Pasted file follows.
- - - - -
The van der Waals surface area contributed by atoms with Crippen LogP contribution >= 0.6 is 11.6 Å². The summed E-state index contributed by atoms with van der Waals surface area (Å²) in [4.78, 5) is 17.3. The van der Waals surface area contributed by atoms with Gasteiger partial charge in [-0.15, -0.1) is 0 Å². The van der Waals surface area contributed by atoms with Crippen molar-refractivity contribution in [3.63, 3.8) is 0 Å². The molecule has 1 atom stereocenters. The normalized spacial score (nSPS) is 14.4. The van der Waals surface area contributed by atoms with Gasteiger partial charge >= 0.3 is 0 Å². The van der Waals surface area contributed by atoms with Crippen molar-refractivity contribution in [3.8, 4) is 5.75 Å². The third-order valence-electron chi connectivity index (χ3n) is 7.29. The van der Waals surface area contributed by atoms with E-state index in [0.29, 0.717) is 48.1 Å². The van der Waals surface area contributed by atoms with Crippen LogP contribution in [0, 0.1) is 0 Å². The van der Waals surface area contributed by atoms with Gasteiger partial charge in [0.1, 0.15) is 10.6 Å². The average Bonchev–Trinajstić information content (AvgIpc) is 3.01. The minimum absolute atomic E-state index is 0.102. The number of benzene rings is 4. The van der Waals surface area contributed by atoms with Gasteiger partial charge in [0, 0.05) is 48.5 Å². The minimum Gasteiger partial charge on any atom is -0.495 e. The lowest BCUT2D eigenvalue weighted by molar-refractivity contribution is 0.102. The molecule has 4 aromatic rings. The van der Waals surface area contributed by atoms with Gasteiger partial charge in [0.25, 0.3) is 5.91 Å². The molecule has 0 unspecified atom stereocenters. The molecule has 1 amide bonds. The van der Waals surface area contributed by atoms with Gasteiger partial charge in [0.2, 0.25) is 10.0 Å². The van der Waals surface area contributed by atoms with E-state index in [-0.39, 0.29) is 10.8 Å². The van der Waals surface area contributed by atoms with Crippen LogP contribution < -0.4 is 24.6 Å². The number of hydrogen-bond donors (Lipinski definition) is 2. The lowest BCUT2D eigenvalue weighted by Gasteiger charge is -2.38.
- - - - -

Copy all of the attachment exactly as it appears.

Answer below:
The van der Waals surface area contributed by atoms with Crippen LogP contribution >= 0.6 is 11.6 Å². The summed E-state index contributed by atoms with van der Waals surface area (Å²) in [4.78, 5) is 17.3. The van der Waals surface area contributed by atoms with Gasteiger partial charge in [-0.15, -0.1) is 0 Å². The van der Waals surface area contributed by atoms with Crippen molar-refractivity contribution in [3.63, 3.8) is 0 Å². The molecule has 1 atom stereocenters. The normalized spacial score (nSPS) is 14.4. The van der Waals surface area contributed by atoms with Gasteiger partial charge >= 0.3 is 0 Å². The van der Waals surface area contributed by atoms with Crippen molar-refractivity contribution in [3.8, 4) is 5.75 Å². The third-order valence-electron chi connectivity index (χ3n) is 7.29. The van der Waals surface area contributed by atoms with E-state index in [0.29, 0.717) is 48.1 Å². The van der Waals surface area contributed by atoms with Crippen LogP contribution in [0, 0.1) is 0 Å². The van der Waals surface area contributed by atoms with Gasteiger partial charge in [0.1, 0.15) is 10.6 Å². The average Bonchev–Trinajstić information content (AvgIpc) is 3.01. The minimum absolute atomic E-state index is 0.102. The number of benzene rings is 4. The van der Waals surface area contributed by atoms with Gasteiger partial charge in [0, 0.05) is 48.5 Å². The minimum Gasteiger partial charge on any atom is -0.495 e. The lowest BCUT2D eigenvalue weighted by molar-refractivity contribution is 0.102. The molecule has 4 aromatic rings. The van der Waals surface area contributed by atoms with Gasteiger partial charge in [0.25, 0.3) is 5.91 Å². The molecule has 0 unspecified atom stereocenters. The molecule has 1 amide bonds. The van der Waals surface area contributed by atoms with Gasteiger partial charge in [0.2, 0.25) is 10.0 Å². The van der Waals surface area contributed by atoms with E-state index in [-0.39, 0.29) is 10.8 Å². The van der Waals surface area contributed by atoms with Crippen LogP contribution < -0.4 is 24.6 Å². The number of hydrogen-bond donors (Lipinski definition) is 2. The lowest BCUT2D eigenvalue weighted by Gasteiger charge is -2.38.